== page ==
At some points in our lives, most of us become “experts” on why people do what they do. We witness people doing things that, on the surface, seem inexplicable or badly done. We drive by a road repair crew consisting of eight guys, all with shovels, seven of them, either talking to each other or giving directions to the one guy actually patching the hole. “Ah!” we say to ourselves, “the union at work again.” Maybe so, maybe not.
We don’t really know, but that doesn’t stop us from speculating. And most of the time, it doesn’t really matter, because we’re not going to do anything about it, anyway. But sometimes it does matter, because our speculations and judgments can impact on the lives of others. One group that’s regularly impacted is the law enforcement community.
Without exception, every time a person is shot by the police, the issue of “training” is trotted out, as the underlying culprit. The police profession is painted, with a single stroke, as run by amateurs and brutes, who are always on the lookout for people to victimize. Nothing could be farther from the truth. Lack of “training” has nothing to do with the tragic loss of life, involving cops and civilians.
Early in my consulting work, I was engaged by a large, suburban police department to look at a variety of issues, amongst which, was their training. I suggested that it would be important for me to go through the training in order to see what was helpful and useful, as well as what was extraneous and useless. My request was granted (I participated in classroom instruction, but not the physical fitness training – I was too out of shape to punish myself).
Part of the training, and perhaps the most intensive was in understanding the use of firearms – the legal, the technical, and the moral aspects of having an instrument that could take a human’s life. I want to zero in on one exercise that profoundly changed me, and my understanding of a police officer’s life.
Picture yourself in a dimly lit room, about 10 – 12 feet from a wall with a very large screen on it. You have what looks like a standard issue handgun, and your instructions are to react to the scenario that comes up on the screen. You’re told that your weapon shoots a laser, and that the technology connected to the screen will produce feedback on every aspect of the encounter you will be having.
The first scenario comes up – on the screen, a car has been stopped by you and you are walking toward the driver’s side telling the driver to put their hands out of the window. You tell the driver again, and stop about halfway to the car. There is no response to your commands. Your stress level is thru the roof, and you can feel the weight of your gun in your hand. In a flash, the car door is flung open, and an individual wheels around, faces you and shoots. You’re not sure exactly when, but sometime in the last few seconds, you discharged your weapon. The lights go on, and the instructor grabs a printout, which shows that you were late to fire, and took a fatal shot to the chest. The lesson: You Took Too Long To Decide To Discharge Your Weapon. You get two more opportunities, involving a robbery in process at a convenient store, and a small group of gang members walking toward you, with one of them waving his gun and talking unintelligibly.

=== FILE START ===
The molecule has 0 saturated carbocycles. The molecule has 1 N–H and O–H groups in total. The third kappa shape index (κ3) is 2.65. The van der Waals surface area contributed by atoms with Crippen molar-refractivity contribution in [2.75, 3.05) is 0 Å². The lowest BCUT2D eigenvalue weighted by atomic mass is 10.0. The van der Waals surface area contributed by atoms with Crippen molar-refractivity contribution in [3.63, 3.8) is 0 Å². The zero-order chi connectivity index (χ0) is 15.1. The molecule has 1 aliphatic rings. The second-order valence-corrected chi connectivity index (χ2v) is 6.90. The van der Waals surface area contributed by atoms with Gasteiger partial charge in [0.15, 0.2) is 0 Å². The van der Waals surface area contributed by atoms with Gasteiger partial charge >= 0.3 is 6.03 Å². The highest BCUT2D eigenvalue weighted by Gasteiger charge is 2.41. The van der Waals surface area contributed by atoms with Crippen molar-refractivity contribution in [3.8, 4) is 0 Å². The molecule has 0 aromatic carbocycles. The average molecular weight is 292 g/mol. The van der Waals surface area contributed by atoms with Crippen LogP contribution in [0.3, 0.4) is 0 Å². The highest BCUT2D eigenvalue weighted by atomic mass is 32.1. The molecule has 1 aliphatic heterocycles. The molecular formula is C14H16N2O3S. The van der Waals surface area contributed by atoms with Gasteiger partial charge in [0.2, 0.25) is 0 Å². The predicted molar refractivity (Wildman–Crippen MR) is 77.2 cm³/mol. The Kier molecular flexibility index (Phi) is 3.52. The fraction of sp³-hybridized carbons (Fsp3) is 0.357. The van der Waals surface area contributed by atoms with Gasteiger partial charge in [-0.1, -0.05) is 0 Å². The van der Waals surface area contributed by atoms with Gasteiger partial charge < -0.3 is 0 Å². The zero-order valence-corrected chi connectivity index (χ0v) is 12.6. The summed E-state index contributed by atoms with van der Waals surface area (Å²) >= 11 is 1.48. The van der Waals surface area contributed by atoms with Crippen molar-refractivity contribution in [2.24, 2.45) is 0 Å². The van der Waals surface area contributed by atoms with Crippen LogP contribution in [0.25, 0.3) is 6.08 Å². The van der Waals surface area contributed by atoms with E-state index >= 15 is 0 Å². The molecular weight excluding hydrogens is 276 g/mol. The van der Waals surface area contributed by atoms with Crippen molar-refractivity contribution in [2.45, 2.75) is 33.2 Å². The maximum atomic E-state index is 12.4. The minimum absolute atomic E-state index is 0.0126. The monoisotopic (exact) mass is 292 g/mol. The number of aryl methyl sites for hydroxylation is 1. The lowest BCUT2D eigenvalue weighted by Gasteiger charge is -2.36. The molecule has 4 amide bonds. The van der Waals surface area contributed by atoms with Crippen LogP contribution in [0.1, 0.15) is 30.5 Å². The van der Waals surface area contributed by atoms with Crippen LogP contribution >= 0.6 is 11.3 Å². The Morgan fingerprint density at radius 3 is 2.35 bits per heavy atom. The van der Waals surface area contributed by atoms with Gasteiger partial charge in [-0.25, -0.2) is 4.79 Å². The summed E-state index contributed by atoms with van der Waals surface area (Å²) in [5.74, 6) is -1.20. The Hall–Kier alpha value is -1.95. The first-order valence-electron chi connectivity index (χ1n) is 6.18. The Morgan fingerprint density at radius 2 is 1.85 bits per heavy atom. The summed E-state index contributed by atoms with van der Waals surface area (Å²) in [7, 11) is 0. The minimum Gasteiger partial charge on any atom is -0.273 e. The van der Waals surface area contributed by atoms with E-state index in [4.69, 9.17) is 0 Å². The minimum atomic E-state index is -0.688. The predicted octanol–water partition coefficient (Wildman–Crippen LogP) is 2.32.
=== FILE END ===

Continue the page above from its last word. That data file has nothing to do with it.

You fail two more times and are “killed,” as are all the others in the training class. So, what’s the point – you have to make a judgement call that can cost you your life, as well as another person’s. (The numbers on this type of situation, are sobering. It take 1.4 seconds to wheel around and shoot. On average, it takes the person being shot at, 2.6, to 2.8 seconds to decide to shoot.)
How would like to have to make this decision, in the line of your work? Does this happen often, of course not. But it happens, most often in highly visible situations which get a lot of media attention from people who have no idea of what they’re talking about. This is not confined to law enforcement. This is embedded in the military, the intelligence agencies and many others. And as we become, unfortunately, a more violent society, it may well become a part of many of our lives.
When you make your judgements about what people have done, or are doing, make sure you understand what drove their decisions, and what would drive yours.
January 30, 2023